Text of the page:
“My husband was in the Navy in the 60’s. He was stationed there in Hawaii for his duration! Years and years later, we went on a cruise, and one of the ports was Lahaina; he had many memories there. We were sitting on a bench and he said I carved my initials in that tree. He went over to look and found them!!! We were both shocked and elated to find them. I took a picture, and we talked about all his memories! He is gone now, but I was so scared the tree was burned down!! Thankfully, it didn’t, so my memories are intact. Thank you. I hope to someday come and visit that tree again in Lahaina.”

“I was lucky enough to be sitting under the Lahaina Banyan tree talking story with a kamaina and he pointed to some children playing and said these were his grandchildren. That was my most cherished memory of the trip. I’m worried for the tree and the local people.”

“I saw the banyan tree for the first time in January. While there, I walked around, meditated inside one of the trunks, and drew pictures. The potential survival of this amazing tree represents our ability to do enough to stop the “age of fire” in the islands.”

“I share April 24th birthday with the banyan tree…over the years, I have been in Maui to celebrate. My heart is with this beautiful tree and all who are hurting…sending blue light for the speedy recovery from this tragedy.
Forever a part of our history, we will never forget!”

“We visited Maui in 2015 and loved the sight of the Banyan tree in full bloom. It is so beautiful, and I pray it will come out of its coma alive and well. Thank you all for taking care of this magical tree.”

“I love the Lahaina banyan tree more than words can express. I last saw it in 2006, and my fondest wish is to walk under its astonishing canopy again.”

“It’s been about two years since I walked under the banyan tree. Every time we went to Maui, we visited the most amazing tree I’ve ever seen”.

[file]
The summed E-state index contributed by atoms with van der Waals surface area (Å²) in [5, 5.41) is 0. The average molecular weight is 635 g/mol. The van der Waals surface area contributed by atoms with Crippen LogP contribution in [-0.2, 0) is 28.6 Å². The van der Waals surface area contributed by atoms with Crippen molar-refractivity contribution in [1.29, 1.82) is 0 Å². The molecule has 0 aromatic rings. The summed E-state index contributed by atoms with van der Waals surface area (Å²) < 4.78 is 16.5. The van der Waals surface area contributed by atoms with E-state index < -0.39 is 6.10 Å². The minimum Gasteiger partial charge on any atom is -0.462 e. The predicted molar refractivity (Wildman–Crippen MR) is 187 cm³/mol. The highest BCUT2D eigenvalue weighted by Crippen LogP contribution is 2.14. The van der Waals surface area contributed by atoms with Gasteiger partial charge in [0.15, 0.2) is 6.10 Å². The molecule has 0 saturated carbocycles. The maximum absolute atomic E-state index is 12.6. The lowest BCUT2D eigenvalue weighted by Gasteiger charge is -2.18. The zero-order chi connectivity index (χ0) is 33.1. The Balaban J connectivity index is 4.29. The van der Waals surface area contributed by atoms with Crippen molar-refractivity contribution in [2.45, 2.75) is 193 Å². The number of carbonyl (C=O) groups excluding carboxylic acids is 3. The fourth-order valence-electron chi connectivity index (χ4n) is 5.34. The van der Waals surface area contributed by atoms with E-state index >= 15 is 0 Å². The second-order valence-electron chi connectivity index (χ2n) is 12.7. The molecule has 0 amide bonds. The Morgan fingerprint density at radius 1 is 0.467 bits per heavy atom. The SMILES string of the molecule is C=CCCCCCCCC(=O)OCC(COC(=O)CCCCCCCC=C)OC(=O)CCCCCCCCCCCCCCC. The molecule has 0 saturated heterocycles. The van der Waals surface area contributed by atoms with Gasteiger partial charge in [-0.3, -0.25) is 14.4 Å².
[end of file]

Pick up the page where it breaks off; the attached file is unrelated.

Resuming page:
“Nature is always coming back, and so will the Banyan Tree in Lahaina and, with it the strength of the people rebuilding this wonderful town. I am sure, when I am back next June, the tree will be full of green leaves.”

“OMG… The Banyan Tree has always brought back fantastic memories of Hawaii. Beginning with my first visit to Maui in 1962, my 1973 honeymoon, and subsequent visits every five years. We last visited The Tree in March of this year. We are planning to visit The Tree and the renewed Lahaina in 2028. Meanwhile, we are praying for The Tree and All Hawaiians.”

“I have been to beautiful Maui and Lahaina 6 times. My first Time was when they were digging for for artifacts near the banyan tree and the old Pioneer Inn about 94 or 95 I still have an album with pictures.”

“”My friends here in the South Bay Area still have a home in Kahului. Their uncle, who has a cabin in upcountry Kula, is still missing. The daughter, Maile, recently recalled how, as a child, she played on the limbs of the beloved banyan.

“Everyone is praying for its recovery which stands now as a symbol of recovery for Lahaina town. I shed tears each day for those lost to this tragedy. I remember walking past the tree & the Pioneer Hotel & being impressed by its presence.”

“The birds! The birds! Loved it there at sunset with all the mynas saying “G’nite” to one another! Just believing it will yet survive…”

“How could I ever forget the mynas and the wonderful International MarketPlace.”

“I remember the banyan from my last visit to Lāhainā, a magnificent natural fixture despite its commemorative purpose of acknowledging the arrival of the American Congregationalist Missionaries to Maui in 1823. Additionally, King Kamehameha III died in 1854, and the last of the Kamehameha monarchs (Kamehameha V) passed in 1872. The tree was planted in 1873, so the only Hawaiian Kingdom monarch to have possibly celebrated one of his birthdays under the tree was King Kalākaua, who is from a different ali’i dynastic line.”

“My husband and I spend about 6 weeks every Feb. on Maui. We adore the people on island, but the whales are the best! I love all trees, and the banyan tree is so remarkably beautiful. I also love your rainbow eucalyptus trees. I pray for all of you and hope the banyan will heal with all of you.”

“The Lahaina Banyon tree is amazing. The first time we saw it, we just sat admiring at the many trunks and spread of its canopy. I hope it does recover to show the resilience of Maui and it’s residents. Aloha.”